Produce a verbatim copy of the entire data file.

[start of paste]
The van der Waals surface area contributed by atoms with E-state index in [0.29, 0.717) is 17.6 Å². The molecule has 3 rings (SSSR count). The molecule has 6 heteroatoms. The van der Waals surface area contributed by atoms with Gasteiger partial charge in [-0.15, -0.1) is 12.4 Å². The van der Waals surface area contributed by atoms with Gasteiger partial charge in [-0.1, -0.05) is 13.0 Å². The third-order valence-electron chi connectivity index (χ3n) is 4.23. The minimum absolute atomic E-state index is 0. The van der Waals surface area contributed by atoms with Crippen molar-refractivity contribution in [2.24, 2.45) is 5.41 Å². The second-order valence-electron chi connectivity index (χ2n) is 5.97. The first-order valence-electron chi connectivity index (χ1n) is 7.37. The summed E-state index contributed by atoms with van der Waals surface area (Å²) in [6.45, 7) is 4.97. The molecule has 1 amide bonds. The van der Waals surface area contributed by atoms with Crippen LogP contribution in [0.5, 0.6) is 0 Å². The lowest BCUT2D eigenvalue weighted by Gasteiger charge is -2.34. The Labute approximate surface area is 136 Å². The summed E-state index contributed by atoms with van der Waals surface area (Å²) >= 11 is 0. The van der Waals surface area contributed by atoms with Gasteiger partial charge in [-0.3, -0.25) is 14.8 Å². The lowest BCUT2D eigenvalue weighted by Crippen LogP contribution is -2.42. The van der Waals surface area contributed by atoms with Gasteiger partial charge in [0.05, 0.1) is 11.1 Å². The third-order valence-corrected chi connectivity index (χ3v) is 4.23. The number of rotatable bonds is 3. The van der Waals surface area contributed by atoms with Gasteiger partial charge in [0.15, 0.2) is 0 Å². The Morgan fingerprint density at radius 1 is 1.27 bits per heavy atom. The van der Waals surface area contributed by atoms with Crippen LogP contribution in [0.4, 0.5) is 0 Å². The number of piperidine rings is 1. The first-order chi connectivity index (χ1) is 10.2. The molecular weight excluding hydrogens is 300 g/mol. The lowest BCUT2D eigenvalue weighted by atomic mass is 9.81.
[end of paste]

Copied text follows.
The van der Waals surface area contributed by atoms with E-state index in [0.29, 0.717) is 17.6 Å². The molecule has 3 rings (SSSR count). The molecule has 6 heteroatoms. The van der Waals surface area contributed by atoms with Gasteiger partial charge in [-0.15, -0.1) is 12.4 Å². The van der Waals surface area contributed by atoms with Gasteiger partial charge in [-0.1, -0.05) is 13.0 Å². The third-order valence-electron chi connectivity index (χ3n) is 4.23. The minimum absolute atomic E-state index is 0. The van der Waals surface area contributed by atoms with Crippen molar-refractivity contribution in [2.24, 2.45) is 5.41 Å². The second-order valence-electron chi connectivity index (χ2n) is 5.97. The first-order valence-electron chi connectivity index (χ1n) is 7.37. The summed E-state index contributed by atoms with van der Waals surface area (Å²) in [6.45, 7) is 4.97. The molecule has 1 amide bonds. The van der Waals surface area contributed by atoms with Crippen LogP contribution in [0.5, 0.6) is 0 Å². The lowest BCUT2D eigenvalue weighted by Gasteiger charge is -2.34. The Labute approximate surface area is 136 Å². The summed E-state index contributed by atoms with van der Waals surface area (Å²) >= 11 is 0. The van der Waals surface area contributed by atoms with Gasteiger partial charge in [-0.3, -0.25) is 14.8 Å². The lowest BCUT2D eigenvalue weighted by Crippen LogP contribution is -2.42. The van der Waals surface area contributed by atoms with Gasteiger partial charge in [0.05, 0.1) is 11.1 Å². The third-order valence-corrected chi connectivity index (χ3v) is 4.23. The number of rotatable bonds is 3. The van der Waals surface area contributed by atoms with Gasteiger partial charge in [0.15, 0.2) is 0 Å². The Morgan fingerprint density at radius 1 is 1.27 bits per heavy atom. The van der Waals surface area contributed by atoms with Crippen LogP contribution in [0.4, 0.5) is 0 Å². The number of piperidine rings is 1. The first-order chi connectivity index (χ1) is 10.2. The molecular weight excluding hydrogens is 300 g/mol. The lowest BCUT2D eigenvalue weighted by atomic mass is 9.81.